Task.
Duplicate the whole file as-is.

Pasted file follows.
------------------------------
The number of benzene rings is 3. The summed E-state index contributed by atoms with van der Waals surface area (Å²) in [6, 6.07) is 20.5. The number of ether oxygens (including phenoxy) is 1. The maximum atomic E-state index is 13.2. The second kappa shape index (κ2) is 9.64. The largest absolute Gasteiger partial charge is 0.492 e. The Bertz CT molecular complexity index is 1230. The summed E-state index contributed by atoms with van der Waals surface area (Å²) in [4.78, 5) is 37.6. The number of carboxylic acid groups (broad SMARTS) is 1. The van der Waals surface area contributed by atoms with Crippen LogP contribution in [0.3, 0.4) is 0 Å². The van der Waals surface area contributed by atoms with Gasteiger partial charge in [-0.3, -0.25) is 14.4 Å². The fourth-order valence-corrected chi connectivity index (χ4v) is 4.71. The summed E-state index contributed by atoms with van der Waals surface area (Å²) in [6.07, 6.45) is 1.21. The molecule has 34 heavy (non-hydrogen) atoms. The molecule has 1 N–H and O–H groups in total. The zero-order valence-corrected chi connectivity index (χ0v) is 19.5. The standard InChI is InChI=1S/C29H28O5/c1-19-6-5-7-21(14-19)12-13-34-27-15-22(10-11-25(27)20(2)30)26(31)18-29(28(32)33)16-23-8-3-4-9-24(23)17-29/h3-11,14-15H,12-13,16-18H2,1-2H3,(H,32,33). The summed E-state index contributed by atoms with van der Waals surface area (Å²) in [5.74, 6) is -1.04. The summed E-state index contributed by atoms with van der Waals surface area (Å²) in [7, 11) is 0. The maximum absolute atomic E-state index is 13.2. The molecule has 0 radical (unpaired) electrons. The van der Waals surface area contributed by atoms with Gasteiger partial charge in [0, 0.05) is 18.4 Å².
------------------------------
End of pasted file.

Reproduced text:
The number of benzene rings is 3. The summed E-state index contributed by atoms with van der Waals surface area (Å²) in [6, 6.07) is 20.5. The number of ether oxygens (including phenoxy) is 1. The maximum atomic E-state index is 13.2. The second kappa shape index (κ2) is 9.64. The largest absolute Gasteiger partial charge is 0.492 e. The Bertz CT molecular complexity index is 1230. The summed E-state index contributed by atoms with van der Waals surface area (Å²) in [4.78, 5) is 37.6. The number of carboxylic acid groups (broad SMARTS) is 1. The van der Waals surface area contributed by atoms with Crippen LogP contribution in [0.3, 0.4) is 0 Å². The van der Waals surface area contributed by atoms with Gasteiger partial charge in [-0.3, -0.25) is 14.4 Å². The fourth-order valence-corrected chi connectivity index (χ4v) is 4.71. The summed E-state index contributed by atoms with van der Waals surface area (Å²) in [6.07, 6.45) is 1.21. The molecule has 34 heavy (non-hydrogen) atoms. The molecule has 1 N–H and O–H groups in total. The zero-order valence-corrected chi connectivity index (χ0v) is 19.5. The standard InChI is InChI=1S/C29H28O5/c1-19-6-5-7-21(14-19)12-13-34-27-15-22(10-11-25(27)20(2)30)26(31)18-29(28(32)33)16-23-8-3-4-9-24(23)17-29/h3-11,14-15H,12-13,16-18H2,1-2H3,(H,32,33). The summed E-state index contributed by atoms with van der Waals surface area (Å²) in [5.74, 6) is -1.04. The summed E-state index contributed by atoms with van der Waals surface area (Å²) in [7, 11) is 0. The maximum absolute atomic E-state index is 13.2. The molecule has 0 radical (unpaired) electrons. The van der Waals surface area contributed by atoms with Gasteiger partial charge in [0, 0.05) is 18.4 Å².